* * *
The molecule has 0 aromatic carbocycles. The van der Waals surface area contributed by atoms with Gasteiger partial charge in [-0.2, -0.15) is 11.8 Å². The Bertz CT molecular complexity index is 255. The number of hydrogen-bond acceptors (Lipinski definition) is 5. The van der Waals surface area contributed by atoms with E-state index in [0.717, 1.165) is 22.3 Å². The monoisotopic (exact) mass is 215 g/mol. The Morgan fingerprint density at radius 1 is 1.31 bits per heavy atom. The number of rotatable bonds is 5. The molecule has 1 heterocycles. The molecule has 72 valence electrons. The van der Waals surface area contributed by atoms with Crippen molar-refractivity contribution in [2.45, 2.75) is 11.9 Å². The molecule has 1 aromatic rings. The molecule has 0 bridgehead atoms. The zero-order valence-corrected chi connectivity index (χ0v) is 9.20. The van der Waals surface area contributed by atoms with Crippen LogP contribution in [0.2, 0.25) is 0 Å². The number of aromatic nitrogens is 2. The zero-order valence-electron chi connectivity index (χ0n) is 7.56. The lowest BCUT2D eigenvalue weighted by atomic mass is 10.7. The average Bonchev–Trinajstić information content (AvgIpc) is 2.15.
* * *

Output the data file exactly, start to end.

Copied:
The molecule has 0 aromatic carbocycles. The van der Waals surface area contributed by atoms with Gasteiger partial charge in [-0.2, -0.15) is 11.8 Å². The Bertz CT molecular complexity index is 255. The number of hydrogen-bond acceptors (Lipinski definition) is 5. The van der Waals surface area contributed by atoms with E-state index in [0.717, 1.165) is 22.3 Å². The monoisotopic (exact) mass is 215 g/mol. The Morgan fingerprint density at radius 1 is 1.31 bits per heavy atom. The number of rotatable bonds is 5. The molecule has 1 heterocycles. The molecule has 72 valence electrons. The van der Waals surface area contributed by atoms with Crippen molar-refractivity contribution in [2.45, 2.75) is 11.9 Å². The molecule has 1 aromatic rings. The molecule has 0 bridgehead atoms. The zero-order valence-corrected chi connectivity index (χ0v) is 9.20. The van der Waals surface area contributed by atoms with Crippen LogP contribution in [0.2, 0.25) is 0 Å². The number of aromatic nitrogens is 2. The zero-order valence-electron chi connectivity index (χ0n) is 7.56. The lowest BCUT2D eigenvalue weighted by atomic mass is 10.7. The average Bonchev–Trinajstić information content (AvgIpc) is 2.15.